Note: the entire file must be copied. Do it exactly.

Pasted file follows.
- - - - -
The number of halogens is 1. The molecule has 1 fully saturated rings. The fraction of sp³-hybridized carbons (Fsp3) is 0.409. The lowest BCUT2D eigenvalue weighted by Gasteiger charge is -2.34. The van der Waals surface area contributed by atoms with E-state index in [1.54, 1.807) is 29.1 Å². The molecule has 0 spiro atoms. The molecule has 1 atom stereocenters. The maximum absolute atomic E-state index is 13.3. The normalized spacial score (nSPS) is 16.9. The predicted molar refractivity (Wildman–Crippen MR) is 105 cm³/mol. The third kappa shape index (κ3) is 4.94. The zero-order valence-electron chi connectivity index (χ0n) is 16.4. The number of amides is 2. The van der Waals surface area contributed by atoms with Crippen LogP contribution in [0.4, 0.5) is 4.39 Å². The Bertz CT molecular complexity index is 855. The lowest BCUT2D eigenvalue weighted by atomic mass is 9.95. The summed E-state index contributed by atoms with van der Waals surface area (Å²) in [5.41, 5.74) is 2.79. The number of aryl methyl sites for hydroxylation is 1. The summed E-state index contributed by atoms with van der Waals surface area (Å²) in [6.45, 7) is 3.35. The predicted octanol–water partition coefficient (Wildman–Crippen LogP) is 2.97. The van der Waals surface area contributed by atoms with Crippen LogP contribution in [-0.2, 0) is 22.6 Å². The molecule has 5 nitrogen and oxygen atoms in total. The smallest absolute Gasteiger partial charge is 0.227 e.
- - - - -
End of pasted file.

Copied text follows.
The number of halogens is 1. The molecule has 1 fully saturated rings. The fraction of sp³-hybridized carbons (Fsp3) is 0.409. The lowest BCUT2D eigenvalue weighted by Gasteiger charge is -2.34. The van der Waals surface area contributed by atoms with E-state index in [1.54, 1.807) is 29.1 Å². The molecule has 0 spiro atoms. The molecule has 1 atom stereocenters. The maximum absolute atomic E-state index is 13.3. The normalized spacial score (nSPS) is 16.9. The predicted molar refractivity (Wildman–Crippen MR) is 105 cm³/mol. The third kappa shape index (κ3) is 4.94. The zero-order valence-electron chi connectivity index (χ0n) is 16.4. The number of amides is 2. The van der Waals surface area contributed by atoms with Crippen LogP contribution in [0.4, 0.5) is 4.39 Å². The Bertz CT molecular complexity index is 855. The lowest BCUT2D eigenvalue weighted by atomic mass is 9.95. The summed E-state index contributed by atoms with van der Waals surface area (Å²) in [5.41, 5.74) is 2.79. The number of aryl methyl sites for hydroxylation is 1. The summed E-state index contributed by atoms with van der Waals surface area (Å²) in [6.45, 7) is 3.35. The predicted octanol–water partition coefficient (Wildman–Crippen LogP) is 2.97. The van der Waals surface area contributed by atoms with Crippen LogP contribution in [-0.2, 0) is 22.6 Å². The molecule has 5 nitrogen and oxygen atoms in total. The smallest absolute Gasteiger partial charge is 0.227 e.